We have several PhD students currently working on various areas of research with an ultimate aim to contribute to the existing knowledge in the field of biomechanics research and add to evidence-based practice. Some of the ongoing PhD projects are discussed below.
Role of skin properties on the Biomechanics of the Diabetic Foot
The formation of foot ulcers has been linked to the mechanical failure of the soft tissues of the foot. One of our current PhD students is working on a project to enhance the clinical management of diabetic foot through the development of clinical tools to further bring tissue biomechanics into the clinical management of diabetic foot disease.
Role of skin microcirculation on the Biomechanics of the Diabetic Foot
Skin perfusion play an important role in the diabetic foot disease. Our other PhD student intends to determine the extent at which microvascular and neuropathic aspects are involved with DFU. This will have practical implications for early diagnosis and devising improved clinical management and prevention strategies within primary care.
Prescription footwear for children
We have a PhD whose interests lie in the fields of anthropometry and lower limb development. The student’s current research is in stability orthopaedic shoes for children. The research seeks to identify the current clinical use of this therapeutic footwear and formulate clinical protocols for their prescription via professional consensus and objective observation of the direct physical effects of this footwear on children with walking related pathology.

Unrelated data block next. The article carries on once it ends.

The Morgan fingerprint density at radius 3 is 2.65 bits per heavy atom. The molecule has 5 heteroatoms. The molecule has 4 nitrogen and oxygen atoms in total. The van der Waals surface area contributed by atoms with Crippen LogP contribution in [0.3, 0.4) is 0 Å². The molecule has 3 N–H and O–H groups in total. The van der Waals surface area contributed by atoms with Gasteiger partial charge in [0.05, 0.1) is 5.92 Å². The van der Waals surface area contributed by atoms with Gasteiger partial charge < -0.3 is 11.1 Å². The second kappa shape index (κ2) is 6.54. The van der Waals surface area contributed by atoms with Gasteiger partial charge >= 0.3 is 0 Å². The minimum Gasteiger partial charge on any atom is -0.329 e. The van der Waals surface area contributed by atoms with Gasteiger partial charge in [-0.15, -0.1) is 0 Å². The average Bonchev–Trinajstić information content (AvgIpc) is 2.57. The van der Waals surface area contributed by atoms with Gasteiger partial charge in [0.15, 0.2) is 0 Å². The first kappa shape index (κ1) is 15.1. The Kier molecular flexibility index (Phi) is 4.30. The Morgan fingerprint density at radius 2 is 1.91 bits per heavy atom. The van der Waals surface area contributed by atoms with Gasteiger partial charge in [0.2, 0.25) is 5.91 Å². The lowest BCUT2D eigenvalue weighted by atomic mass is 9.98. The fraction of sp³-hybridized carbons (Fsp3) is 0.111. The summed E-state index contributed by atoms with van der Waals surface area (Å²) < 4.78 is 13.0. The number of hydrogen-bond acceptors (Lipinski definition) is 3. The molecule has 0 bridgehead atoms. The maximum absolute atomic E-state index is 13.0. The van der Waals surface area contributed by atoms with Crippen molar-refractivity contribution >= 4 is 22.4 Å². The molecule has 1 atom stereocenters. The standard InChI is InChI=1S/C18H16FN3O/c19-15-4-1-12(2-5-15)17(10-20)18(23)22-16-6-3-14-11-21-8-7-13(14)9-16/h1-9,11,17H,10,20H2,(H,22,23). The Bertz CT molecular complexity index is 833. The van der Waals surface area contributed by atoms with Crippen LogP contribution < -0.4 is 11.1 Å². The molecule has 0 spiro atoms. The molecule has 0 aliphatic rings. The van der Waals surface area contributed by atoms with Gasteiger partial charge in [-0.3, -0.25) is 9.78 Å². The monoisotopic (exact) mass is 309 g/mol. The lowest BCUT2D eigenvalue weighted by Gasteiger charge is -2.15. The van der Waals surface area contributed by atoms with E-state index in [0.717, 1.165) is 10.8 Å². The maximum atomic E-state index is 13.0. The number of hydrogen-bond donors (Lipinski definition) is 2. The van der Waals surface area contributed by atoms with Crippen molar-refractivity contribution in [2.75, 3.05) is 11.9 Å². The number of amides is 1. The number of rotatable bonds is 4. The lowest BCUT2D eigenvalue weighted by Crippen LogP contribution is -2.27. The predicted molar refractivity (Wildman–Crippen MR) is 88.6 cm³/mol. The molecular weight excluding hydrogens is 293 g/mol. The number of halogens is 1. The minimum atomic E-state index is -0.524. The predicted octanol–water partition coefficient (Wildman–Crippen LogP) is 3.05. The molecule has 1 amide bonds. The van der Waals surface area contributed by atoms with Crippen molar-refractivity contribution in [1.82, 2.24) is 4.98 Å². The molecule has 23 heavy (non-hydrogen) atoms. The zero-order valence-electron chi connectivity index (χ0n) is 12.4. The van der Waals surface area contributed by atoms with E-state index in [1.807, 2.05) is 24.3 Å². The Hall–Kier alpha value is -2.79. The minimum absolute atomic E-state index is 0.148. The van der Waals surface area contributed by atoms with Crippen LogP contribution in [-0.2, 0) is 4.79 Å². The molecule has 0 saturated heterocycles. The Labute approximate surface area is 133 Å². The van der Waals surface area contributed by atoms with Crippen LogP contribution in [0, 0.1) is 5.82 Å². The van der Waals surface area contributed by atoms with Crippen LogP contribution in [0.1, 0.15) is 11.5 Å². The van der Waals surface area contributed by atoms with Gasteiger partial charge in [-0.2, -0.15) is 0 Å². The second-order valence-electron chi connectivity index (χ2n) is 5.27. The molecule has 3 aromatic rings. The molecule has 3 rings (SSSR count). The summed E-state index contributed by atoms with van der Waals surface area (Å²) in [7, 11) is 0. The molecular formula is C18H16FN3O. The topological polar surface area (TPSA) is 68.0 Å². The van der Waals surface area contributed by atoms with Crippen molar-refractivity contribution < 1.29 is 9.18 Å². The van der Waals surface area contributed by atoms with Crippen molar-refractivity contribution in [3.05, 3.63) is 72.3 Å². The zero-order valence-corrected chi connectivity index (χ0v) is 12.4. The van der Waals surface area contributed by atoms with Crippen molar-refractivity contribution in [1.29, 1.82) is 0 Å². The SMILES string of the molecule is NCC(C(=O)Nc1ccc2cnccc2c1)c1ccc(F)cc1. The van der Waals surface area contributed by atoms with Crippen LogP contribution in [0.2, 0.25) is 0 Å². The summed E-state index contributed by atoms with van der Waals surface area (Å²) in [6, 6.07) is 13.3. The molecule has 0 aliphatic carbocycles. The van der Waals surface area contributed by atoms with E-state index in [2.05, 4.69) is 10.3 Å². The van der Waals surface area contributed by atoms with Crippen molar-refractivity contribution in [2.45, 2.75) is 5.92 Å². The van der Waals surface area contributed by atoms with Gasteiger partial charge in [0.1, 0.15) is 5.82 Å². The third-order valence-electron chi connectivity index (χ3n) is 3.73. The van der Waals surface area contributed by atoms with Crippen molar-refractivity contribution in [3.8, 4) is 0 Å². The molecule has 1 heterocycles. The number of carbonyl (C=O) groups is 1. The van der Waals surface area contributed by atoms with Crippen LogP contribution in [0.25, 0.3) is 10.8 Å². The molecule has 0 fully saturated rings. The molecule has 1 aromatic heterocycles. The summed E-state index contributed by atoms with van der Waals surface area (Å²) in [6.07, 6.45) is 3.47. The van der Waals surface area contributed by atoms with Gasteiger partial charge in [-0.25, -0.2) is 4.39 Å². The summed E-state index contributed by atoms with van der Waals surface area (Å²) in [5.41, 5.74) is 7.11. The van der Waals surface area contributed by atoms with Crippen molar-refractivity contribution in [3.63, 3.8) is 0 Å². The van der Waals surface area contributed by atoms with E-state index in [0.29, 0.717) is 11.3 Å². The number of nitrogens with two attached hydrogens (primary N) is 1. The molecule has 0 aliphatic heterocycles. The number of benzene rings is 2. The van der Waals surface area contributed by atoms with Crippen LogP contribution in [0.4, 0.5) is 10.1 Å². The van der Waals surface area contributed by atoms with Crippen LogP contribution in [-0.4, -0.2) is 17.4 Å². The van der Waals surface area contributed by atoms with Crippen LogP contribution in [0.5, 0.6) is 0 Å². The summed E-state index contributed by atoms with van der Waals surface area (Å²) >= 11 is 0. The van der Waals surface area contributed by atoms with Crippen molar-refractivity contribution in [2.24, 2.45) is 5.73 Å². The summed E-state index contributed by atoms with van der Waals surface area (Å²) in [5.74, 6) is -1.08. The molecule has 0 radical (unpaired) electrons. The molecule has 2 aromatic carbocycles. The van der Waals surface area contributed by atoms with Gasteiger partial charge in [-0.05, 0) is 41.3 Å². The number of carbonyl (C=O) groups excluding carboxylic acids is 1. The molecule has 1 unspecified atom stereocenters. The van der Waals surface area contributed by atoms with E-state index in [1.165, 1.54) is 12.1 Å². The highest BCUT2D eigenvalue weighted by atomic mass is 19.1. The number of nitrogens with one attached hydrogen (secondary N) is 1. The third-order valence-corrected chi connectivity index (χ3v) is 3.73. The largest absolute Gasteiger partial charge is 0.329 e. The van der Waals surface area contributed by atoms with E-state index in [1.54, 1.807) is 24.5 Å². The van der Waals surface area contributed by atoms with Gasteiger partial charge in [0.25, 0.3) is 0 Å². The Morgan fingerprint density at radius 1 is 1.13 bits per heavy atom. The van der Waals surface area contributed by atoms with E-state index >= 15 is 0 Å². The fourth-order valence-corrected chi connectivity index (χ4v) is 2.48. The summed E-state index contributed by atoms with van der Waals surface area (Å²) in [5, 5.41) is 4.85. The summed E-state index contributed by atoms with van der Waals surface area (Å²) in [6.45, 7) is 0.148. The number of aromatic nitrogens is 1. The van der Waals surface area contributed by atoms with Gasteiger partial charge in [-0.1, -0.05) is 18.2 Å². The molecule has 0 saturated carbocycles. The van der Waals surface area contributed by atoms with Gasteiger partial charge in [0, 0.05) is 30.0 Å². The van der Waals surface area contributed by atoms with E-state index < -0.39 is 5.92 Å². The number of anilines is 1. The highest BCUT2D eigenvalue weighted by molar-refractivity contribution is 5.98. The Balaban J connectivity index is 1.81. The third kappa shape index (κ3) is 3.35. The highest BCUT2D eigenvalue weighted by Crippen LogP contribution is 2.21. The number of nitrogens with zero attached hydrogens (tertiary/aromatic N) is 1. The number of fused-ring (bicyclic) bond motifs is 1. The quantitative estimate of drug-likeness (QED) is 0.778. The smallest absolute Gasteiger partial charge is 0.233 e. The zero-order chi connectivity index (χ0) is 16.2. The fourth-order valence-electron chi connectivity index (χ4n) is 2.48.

Ultrasound assessment of the plantar soft tissue
Another PhD student is focused on developing an innovative fully automated weight bearing ultrasound scanning system. It will be able to determine based upon quantification of textural features, whether a tissue is pathologic or healthy and even predict if the specific tissue is likely to present a kind of illness like foot deformation or ulcers in the upcoming future. This fully automated device will come in hand with a user-friendly application. This application will have features like elastography, automated segmentation of various tissues and 3D reconstruction, so easily, can be simulated the deformation under various load directions. The weight bearing device is aimed to be implemented to the daily clinical practice.
Muscle spasticity and ankle contractures
We also have a PhD student who is looking at the relationship between spasticity and contractures at the ankle post traumatic brain injury. The study aims to enable understanding on the time course of development of contracture/ spasticity at the ankle to enable timely intervention to mitigate long standing impairments, which may lead to decreased quality of life and independence.
Inertial Measurement Units to quantify locomotion intensity
Inertial measurement units (IMU) such as; accelerometers, gyroscopes and magnetometers are powerful tools that can provide field-based analysis of Quantity, Rate and Quality of locomotion during walking and running. This PhD study has a focus on developing improved method of quantifying locomotion intensity using IMUs. The outcome can have implications in both assessing athlete and in clinical population.
We believe that each these projects would help to derive key insights in the respective fields that could contribute towards improving healthcare provision and health related quality of life of individuals at various levels. The research outcomes may also have the potential to resolve key public health concerns and have implications for policy shaping.
Interested in studying with us?
Please apply: http://www.staffs.ac.uk/course/SSTK-10269.jsp